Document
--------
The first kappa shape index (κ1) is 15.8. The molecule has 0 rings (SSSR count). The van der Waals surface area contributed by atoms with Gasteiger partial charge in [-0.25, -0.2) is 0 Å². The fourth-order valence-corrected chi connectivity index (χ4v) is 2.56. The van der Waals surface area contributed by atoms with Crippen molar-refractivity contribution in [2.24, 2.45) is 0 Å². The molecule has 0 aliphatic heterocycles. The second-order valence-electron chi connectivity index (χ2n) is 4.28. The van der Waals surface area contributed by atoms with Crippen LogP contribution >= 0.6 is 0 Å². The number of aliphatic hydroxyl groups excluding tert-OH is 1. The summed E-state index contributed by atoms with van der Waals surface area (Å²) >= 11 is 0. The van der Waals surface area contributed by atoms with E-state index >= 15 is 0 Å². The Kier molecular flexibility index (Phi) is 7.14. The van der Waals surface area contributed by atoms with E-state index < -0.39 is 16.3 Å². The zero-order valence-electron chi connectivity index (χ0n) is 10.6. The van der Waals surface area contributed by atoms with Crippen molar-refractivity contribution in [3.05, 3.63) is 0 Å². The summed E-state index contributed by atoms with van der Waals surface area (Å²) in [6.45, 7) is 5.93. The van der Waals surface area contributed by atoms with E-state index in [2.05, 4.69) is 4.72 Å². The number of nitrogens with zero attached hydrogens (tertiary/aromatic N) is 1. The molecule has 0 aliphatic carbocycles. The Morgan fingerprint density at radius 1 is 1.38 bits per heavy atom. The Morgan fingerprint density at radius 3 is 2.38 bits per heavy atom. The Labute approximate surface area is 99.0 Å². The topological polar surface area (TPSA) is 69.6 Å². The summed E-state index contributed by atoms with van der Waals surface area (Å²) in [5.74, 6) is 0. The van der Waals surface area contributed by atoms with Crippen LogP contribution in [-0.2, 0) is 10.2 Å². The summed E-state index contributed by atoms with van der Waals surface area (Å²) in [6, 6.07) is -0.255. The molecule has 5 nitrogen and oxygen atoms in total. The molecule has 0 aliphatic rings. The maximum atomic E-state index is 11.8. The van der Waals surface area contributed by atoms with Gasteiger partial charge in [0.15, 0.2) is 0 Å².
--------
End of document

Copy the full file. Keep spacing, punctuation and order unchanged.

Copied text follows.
The first kappa shape index (κ1) is 15.8. The molecule has 0 rings (SSSR count). The van der Waals surface area contributed by atoms with Gasteiger partial charge in [-0.25, -0.2) is 0 Å². The fourth-order valence-corrected chi connectivity index (χ4v) is 2.56. The van der Waals surface area contributed by atoms with Crippen molar-refractivity contribution in [2.24, 2.45) is 0 Å². The molecule has 0 aliphatic heterocycles. The second-order valence-electron chi connectivity index (χ2n) is 4.28. The van der Waals surface area contributed by atoms with Crippen LogP contribution >= 0.6 is 0 Å². The number of aliphatic hydroxyl groups excluding tert-OH is 1. The summed E-state index contributed by atoms with van der Waals surface area (Å²) >= 11 is 0. The van der Waals surface area contributed by atoms with E-state index >= 15 is 0 Å². The Kier molecular flexibility index (Phi) is 7.14. The van der Waals surface area contributed by atoms with E-state index < -0.39 is 16.3 Å². The zero-order valence-electron chi connectivity index (χ0n) is 10.6. The van der Waals surface area contributed by atoms with Crippen molar-refractivity contribution in [3.05, 3.63) is 0 Å². The summed E-state index contributed by atoms with van der Waals surface area (Å²) in [6.45, 7) is 5.93. The van der Waals surface area contributed by atoms with E-state index in [2.05, 4.69) is 4.72 Å². The number of nitrogens with zero attached hydrogens (tertiary/aromatic N) is 1. The molecule has 0 aliphatic carbocycles. The Morgan fingerprint density at radius 1 is 1.38 bits per heavy atom. The Morgan fingerprint density at radius 3 is 2.38 bits per heavy atom. The Labute approximate surface area is 99.0 Å². The topological polar surface area (TPSA) is 69.6 Å². The summed E-state index contributed by atoms with van der Waals surface area (Å²) in [5.74, 6) is 0. The van der Waals surface area contributed by atoms with Crippen LogP contribution in [-0.2, 0) is 10.2 Å². The summed E-state index contributed by atoms with van der Waals surface area (Å²) in [6, 6.07) is -0.255. The molecule has 5 nitrogen and oxygen atoms in total. The molecule has 0 aliphatic rings. The maximum atomic E-state index is 11.8. The van der Waals surface area contributed by atoms with Gasteiger partial charge in [0.15, 0.2) is 0 Å².